Colorado is difficult to predict as in recent years it has been very unpredictable. In 2000 it was won by Bush, and still would have if Nader hadn’t been in the running, and was also won by Bush in 2004. In 2008 and 2012, however, Obama won the state by 8.95% and 5.36% respectively.
In terms of demographics the state is predominantly Caucasian, which would seem to be advantageous for the GOP given their comparative popularity among white people however, this is not necessarily the case as was shown by the 2012 election. If the 31% of non-white residents overwhelmingly vote against the Republican candidate, the Democrat will only need to win around 31% of the white vote in order to get over that all-important 51% mark.
As I believe will be the case with other states, the increasing size of the state’s Hispanic population (21.2% in 2014) will make it more and more difficult for the GOP to win in 2016 unless there is outreach to those communities and the racist rhetoric is stopped. Because the state is mostly white the GOP may be convinced that the quickest route to victory is by appealing to white people but this will not work. According to research from the Pew Research Centre in 2014, around 40% of white people vote for the Democrats and 49% vote the Republicans. If this is replicated in Colorado, the GOP have just over 10% of white voters to appeal to which will still not put them over 51%, as if the 40% of white voters who sided with the Democrats in 2014 do so in 2016, the Republicans will lose the state by a landslide.
There are also some issues that make Colorado more likely, in my view, to vote for the Democratic candidate for president. The most obvious is drug policy. Since the legalisation of recreation marijuana there is a large grassroots (pun intended) movement to end the Drug War on the federal level which has led many, especially young people, to be more liberal on this issue. Furthermore climate change is becoming a burning issue (again, pun intended) due to water shortages in parts of the state.
Considering that most of the more electable Republicans want to continue the War on Drugs and almost all of the GOP candidates don’t acknowledge the impact of human activity on climate change, advantage Democrats. On these two issues there is one Democratic candidate who is unrepentant in their agreement with the people of Colorado.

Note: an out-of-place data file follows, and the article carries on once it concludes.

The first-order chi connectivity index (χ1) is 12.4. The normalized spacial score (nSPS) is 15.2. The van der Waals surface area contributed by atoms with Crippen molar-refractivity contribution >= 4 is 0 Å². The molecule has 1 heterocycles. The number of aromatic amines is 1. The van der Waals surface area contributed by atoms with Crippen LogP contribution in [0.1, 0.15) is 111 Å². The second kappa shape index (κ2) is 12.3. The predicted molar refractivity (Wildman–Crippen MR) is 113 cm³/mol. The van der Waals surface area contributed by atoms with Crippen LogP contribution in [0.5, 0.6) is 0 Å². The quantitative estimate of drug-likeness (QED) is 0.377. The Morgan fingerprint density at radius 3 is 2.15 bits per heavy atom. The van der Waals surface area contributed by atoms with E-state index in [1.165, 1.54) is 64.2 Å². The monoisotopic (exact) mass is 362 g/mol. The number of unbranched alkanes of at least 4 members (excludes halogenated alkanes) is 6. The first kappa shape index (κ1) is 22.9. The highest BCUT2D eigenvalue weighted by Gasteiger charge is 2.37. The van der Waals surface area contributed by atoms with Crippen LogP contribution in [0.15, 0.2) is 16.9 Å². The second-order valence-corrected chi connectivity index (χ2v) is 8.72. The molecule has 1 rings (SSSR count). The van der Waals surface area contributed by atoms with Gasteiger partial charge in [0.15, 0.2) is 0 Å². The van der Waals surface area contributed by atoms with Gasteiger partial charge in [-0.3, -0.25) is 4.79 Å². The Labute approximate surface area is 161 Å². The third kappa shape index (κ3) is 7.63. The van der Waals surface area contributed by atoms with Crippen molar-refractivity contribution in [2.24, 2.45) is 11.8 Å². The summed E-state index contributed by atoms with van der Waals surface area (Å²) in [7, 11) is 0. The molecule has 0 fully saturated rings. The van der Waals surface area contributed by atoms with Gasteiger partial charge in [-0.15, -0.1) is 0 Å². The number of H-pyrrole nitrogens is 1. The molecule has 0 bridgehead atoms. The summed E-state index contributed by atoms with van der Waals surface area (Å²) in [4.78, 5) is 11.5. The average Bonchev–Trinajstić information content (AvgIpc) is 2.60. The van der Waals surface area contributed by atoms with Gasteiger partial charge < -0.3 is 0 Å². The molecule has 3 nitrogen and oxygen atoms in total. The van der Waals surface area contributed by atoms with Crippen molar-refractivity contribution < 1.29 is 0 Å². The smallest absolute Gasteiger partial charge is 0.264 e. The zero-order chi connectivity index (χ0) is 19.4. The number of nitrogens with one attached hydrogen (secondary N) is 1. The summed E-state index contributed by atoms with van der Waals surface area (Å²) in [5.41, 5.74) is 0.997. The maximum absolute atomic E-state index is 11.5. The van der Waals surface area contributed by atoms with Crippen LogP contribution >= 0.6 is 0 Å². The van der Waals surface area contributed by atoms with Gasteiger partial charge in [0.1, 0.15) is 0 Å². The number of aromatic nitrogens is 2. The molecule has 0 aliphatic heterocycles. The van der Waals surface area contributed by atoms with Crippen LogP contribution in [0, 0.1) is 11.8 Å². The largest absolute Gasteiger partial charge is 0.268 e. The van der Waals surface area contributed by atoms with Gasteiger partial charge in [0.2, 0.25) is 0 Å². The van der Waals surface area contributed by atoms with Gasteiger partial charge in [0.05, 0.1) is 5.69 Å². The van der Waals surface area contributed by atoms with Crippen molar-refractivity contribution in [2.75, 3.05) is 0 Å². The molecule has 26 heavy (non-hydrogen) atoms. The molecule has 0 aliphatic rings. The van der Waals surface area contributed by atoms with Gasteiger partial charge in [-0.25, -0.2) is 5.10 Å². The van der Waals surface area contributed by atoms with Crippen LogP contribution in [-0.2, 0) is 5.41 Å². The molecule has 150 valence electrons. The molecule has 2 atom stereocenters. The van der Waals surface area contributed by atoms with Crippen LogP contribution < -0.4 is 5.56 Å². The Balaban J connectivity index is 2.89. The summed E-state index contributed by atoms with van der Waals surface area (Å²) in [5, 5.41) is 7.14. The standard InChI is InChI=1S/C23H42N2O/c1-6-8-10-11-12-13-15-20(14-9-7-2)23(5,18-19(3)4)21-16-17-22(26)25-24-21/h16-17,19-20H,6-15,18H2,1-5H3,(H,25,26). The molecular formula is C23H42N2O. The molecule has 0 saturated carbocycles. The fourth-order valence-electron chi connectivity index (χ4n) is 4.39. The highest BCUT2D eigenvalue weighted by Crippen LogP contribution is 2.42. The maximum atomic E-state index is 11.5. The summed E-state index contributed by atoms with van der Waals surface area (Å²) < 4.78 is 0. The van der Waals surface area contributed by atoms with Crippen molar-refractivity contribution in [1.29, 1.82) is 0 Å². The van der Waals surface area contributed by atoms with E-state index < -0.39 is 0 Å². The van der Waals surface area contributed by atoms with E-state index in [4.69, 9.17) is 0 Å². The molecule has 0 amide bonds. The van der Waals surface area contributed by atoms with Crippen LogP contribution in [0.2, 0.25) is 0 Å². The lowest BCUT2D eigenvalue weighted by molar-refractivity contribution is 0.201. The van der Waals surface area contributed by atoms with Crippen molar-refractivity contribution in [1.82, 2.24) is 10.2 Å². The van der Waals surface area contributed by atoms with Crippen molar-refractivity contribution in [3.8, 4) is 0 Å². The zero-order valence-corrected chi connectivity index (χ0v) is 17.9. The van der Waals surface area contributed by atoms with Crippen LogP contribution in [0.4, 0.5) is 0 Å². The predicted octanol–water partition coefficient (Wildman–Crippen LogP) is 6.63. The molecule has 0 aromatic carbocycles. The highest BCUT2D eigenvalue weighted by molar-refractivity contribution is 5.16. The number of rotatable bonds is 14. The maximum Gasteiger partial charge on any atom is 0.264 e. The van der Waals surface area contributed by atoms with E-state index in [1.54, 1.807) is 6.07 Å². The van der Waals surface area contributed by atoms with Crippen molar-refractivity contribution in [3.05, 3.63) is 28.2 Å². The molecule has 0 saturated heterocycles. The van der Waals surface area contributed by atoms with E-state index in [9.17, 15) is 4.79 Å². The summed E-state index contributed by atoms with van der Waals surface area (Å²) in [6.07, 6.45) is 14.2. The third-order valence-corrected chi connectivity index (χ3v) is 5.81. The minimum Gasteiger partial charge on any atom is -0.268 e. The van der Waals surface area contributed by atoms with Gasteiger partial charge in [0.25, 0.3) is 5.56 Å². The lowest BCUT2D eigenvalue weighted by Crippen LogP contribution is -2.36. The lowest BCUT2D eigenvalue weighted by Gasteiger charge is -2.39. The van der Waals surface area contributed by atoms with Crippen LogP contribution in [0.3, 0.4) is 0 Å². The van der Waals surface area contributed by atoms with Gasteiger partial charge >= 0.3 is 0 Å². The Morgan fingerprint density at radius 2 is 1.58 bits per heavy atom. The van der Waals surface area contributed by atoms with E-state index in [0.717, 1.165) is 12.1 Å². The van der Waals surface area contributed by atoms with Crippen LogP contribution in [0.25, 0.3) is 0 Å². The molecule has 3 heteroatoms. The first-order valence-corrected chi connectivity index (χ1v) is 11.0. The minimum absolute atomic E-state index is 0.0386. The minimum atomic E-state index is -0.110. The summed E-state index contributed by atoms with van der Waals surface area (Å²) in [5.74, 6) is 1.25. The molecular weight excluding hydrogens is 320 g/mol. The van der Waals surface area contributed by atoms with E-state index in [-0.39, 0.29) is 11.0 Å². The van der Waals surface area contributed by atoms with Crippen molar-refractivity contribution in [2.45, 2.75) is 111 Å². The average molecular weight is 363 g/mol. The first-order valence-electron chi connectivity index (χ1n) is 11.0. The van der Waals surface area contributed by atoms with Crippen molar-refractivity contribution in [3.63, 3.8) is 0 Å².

Much like Colorado, Virginia is hard to predict. Since 1980 Virginia has always voted for the eventual winner of the Presidential election, which means that as well as voting in favour of Barack Obama by a relatively convincing margin, the Old Dominion supported George W. Bush twice in the proceeding elections. The difficulty in predicting the state’s result is illustrated by the 2008 Presidential election result. At the height of so-called ‘Obamamania’ the Democrats carried the state after garnering 52.6% of the vote to McCain’s 46.3%.
Demographically speaking Virginia is overwhelmingly white. Extrapolations of census data put the Caucasian population at around 63.1%, the Latino/Hispanic population at 8.9% and the African-American population at 19.7%. If voting trends of recent years continue this means that the Democrats do not have an immediate advantage because of demographics alone, however it does mean that the Democrats will win most of these voters. Government figures show that 22.4% of the state’s population are under 18 and therefore cannot vote.
For the sake of maths, we’ll say that the ethnic demographics of the state are relatively uniform across all age groups. If the overwhelming majority of Latinos/Hispanics and African-Americans vote for the Democrats as well as the same proportion of white voters as in 2012, the next Democratic candidate would clean up. Even if they lose the white vote by around 20 points, as Obama did in 2012, the Democrats would get over 50% and thus win the state. The only problem with this strategy is that it is heavily dependent on a high turnout, particularly among ethnic minority groups that often turnout in much fewer number.
What issues in Virginia will bring out a high turnout of liberals and ethnic minorities? That’s complicated as Virginia is essentially two states rolled into one. The north votes reliably for the Democrats and is populated by liberal commuters and unionised workers that work in and around the District of Columbia. The south of the state is much more rural and votes for the GOP due to its stance on social issues like abortion and contraception.